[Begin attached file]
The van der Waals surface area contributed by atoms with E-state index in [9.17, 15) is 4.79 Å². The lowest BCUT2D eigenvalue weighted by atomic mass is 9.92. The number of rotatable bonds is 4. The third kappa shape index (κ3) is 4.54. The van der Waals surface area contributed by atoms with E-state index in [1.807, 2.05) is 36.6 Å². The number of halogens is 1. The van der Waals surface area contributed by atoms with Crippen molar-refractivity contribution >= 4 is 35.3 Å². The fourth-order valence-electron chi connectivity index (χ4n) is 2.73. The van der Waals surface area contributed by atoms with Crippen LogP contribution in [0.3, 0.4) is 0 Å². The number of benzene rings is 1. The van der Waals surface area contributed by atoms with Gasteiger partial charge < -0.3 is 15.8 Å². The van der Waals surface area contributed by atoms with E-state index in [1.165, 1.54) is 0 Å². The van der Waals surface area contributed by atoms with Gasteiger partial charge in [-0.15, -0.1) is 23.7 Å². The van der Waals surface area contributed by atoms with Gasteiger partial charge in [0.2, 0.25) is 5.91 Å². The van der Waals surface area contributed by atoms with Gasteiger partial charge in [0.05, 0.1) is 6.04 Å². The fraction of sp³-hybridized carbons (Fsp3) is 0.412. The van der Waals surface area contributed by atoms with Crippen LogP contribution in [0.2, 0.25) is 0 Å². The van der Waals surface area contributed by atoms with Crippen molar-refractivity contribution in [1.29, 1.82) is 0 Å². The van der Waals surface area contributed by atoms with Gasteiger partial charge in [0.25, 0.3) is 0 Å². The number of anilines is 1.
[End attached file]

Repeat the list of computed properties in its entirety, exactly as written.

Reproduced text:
The van der Waals surface area contributed by atoms with E-state index in [9.17, 15) is 4.79 Å². The lowest BCUT2D eigenvalue weighted by atomic mass is 9.92. The number of rotatable bonds is 4. The third kappa shape index (κ3) is 4.54. The van der Waals surface area contributed by atoms with E-state index in [1.807, 2.05) is 36.6 Å². The number of halogens is 1. The van der Waals surface area contributed by atoms with Crippen molar-refractivity contribution >= 4 is 35.3 Å². The fourth-order valence-electron chi connectivity index (χ4n) is 2.73. The van der Waals surface area contributed by atoms with Crippen LogP contribution in [0.3, 0.4) is 0 Å². The number of benzene rings is 1. The van der Waals surface area contributed by atoms with Gasteiger partial charge < -0.3 is 15.8 Å². The van der Waals surface area contributed by atoms with E-state index in [1.165, 1.54) is 0 Å². The van der Waals surface area contributed by atoms with Gasteiger partial charge in [-0.15, -0.1) is 23.7 Å². The van der Waals surface area contributed by atoms with Gasteiger partial charge in [0.2, 0.25) is 5.91 Å². The van der Waals surface area contributed by atoms with Gasteiger partial charge in [0.05, 0.1) is 6.04 Å². The fraction of sp³-hybridized carbons (Fsp3) is 0.412. The van der Waals surface area contributed by atoms with Crippen LogP contribution in [0.2, 0.25) is 0 Å². The van der Waals surface area contributed by atoms with Crippen molar-refractivity contribution in [1.29, 1.82) is 0 Å². The van der Waals surface area contributed by atoms with Gasteiger partial charge in [0.25, 0.3) is 0 Å². The number of anilines is 1.